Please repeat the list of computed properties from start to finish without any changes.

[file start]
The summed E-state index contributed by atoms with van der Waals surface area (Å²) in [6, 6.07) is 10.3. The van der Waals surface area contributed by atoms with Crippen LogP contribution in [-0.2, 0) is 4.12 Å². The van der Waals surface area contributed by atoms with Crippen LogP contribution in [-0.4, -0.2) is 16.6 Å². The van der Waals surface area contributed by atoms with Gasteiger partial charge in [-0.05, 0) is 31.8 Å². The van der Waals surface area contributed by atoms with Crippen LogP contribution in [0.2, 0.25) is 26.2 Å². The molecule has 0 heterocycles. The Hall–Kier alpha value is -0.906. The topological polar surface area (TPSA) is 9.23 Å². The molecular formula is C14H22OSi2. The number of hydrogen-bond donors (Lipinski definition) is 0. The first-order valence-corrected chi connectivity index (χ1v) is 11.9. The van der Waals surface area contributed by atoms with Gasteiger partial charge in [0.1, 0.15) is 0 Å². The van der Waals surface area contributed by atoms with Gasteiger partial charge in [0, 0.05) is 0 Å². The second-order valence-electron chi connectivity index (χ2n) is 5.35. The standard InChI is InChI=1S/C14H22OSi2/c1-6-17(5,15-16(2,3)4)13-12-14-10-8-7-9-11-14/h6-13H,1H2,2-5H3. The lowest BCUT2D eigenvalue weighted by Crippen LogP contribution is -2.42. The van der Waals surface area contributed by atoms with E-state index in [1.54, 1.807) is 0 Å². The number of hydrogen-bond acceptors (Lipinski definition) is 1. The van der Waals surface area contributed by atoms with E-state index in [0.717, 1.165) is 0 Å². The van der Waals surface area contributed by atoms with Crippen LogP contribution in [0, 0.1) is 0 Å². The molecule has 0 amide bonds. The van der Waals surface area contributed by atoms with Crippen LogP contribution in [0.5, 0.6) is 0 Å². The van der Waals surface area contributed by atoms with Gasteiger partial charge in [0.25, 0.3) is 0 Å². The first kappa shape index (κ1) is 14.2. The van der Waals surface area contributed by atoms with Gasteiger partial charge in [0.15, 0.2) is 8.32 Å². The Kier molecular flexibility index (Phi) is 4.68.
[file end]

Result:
The summed E-state index contributed by atoms with van der Waals surface area (Å²) in [6, 6.07) is 10.3. The van der Waals surface area contributed by atoms with Crippen LogP contribution in [-0.2, 0) is 4.12 Å². The van der Waals surface area contributed by atoms with Crippen LogP contribution in [-0.4, -0.2) is 16.6 Å². The van der Waals surface area contributed by atoms with Gasteiger partial charge in [-0.05, 0) is 31.8 Å². The van der Waals surface area contributed by atoms with Crippen LogP contribution in [0.2, 0.25) is 26.2 Å². The molecule has 0 heterocycles. The Hall–Kier alpha value is -0.906. The topological polar surface area (TPSA) is 9.23 Å². The molecular formula is C14H22OSi2. The number of hydrogen-bond donors (Lipinski definition) is 0. The first-order valence-corrected chi connectivity index (χ1v) is 11.9. The van der Waals surface area contributed by atoms with Gasteiger partial charge in [0.1, 0.15) is 0 Å². The van der Waals surface area contributed by atoms with Gasteiger partial charge in [0, 0.05) is 0 Å². The second-order valence-electron chi connectivity index (χ2n) is 5.35. The standard InChI is InChI=1S/C14H22OSi2/c1-6-17(5,15-16(2,3)4)13-12-14-10-8-7-9-11-14/h6-13H,1H2,2-5H3. The lowest BCUT2D eigenvalue weighted by Crippen LogP contribution is -2.42. The van der Waals surface area contributed by atoms with E-state index in [1.54, 1.807) is 0 Å². The number of hydrogen-bond acceptors (Lipinski definition) is 1. The van der Waals surface area contributed by atoms with E-state index in [0.717, 1.165) is 0 Å². The van der Waals surface area contributed by atoms with Crippen LogP contribution in [0, 0.1) is 0 Å². The molecule has 0 amide bonds. The van der Waals surface area contributed by atoms with Crippen LogP contribution in [0.5, 0.6) is 0 Å². The van der Waals surface area contributed by atoms with Gasteiger partial charge in [0.25, 0.3) is 0 Å². The first kappa shape index (κ1) is 14.2. The van der Waals surface area contributed by atoms with Gasteiger partial charge in [0.15, 0.2) is 8.32 Å². The Kier molecular flexibility index (Phi) is 4.68.